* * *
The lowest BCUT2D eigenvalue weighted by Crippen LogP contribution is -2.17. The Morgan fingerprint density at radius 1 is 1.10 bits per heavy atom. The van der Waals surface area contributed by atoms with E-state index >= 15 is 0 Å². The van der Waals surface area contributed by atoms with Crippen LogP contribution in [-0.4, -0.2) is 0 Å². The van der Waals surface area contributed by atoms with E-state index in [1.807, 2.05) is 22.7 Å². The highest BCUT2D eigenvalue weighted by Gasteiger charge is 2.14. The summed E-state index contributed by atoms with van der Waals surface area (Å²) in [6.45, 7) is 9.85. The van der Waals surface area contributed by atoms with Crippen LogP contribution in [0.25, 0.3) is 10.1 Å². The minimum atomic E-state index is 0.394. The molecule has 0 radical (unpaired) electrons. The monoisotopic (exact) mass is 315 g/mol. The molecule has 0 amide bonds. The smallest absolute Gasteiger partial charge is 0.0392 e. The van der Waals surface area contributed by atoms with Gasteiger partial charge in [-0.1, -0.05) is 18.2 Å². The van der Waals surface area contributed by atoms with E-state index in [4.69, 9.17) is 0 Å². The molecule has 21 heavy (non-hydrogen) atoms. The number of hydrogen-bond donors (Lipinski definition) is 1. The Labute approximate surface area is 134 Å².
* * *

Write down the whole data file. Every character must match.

The lowest BCUT2D eigenvalue weighted by Crippen LogP contribution is -2.17. The Morgan fingerprint density at radius 1 is 1.10 bits per heavy atom. The van der Waals surface area contributed by atoms with E-state index >= 15 is 0 Å². The van der Waals surface area contributed by atoms with Crippen LogP contribution in [-0.4, -0.2) is 0 Å². The van der Waals surface area contributed by atoms with E-state index in [1.807, 2.05) is 22.7 Å². The highest BCUT2D eigenvalue weighted by Gasteiger charge is 2.14. The summed E-state index contributed by atoms with van der Waals surface area (Å²) in [6.45, 7) is 9.85. The van der Waals surface area contributed by atoms with Crippen LogP contribution in [0.25, 0.3) is 10.1 Å². The minimum atomic E-state index is 0.394. The molecule has 0 radical (unpaired) electrons. The monoisotopic (exact) mass is 315 g/mol. The molecule has 0 amide bonds. The smallest absolute Gasteiger partial charge is 0.0392 e. The van der Waals surface area contributed by atoms with Gasteiger partial charge in [-0.1, -0.05) is 18.2 Å². The van der Waals surface area contributed by atoms with E-state index in [4.69, 9.17) is 0 Å². The molecule has 21 heavy (non-hydrogen) atoms. The number of hydrogen-bond donors (Lipinski definition) is 1. The Labute approximate surface area is 134 Å².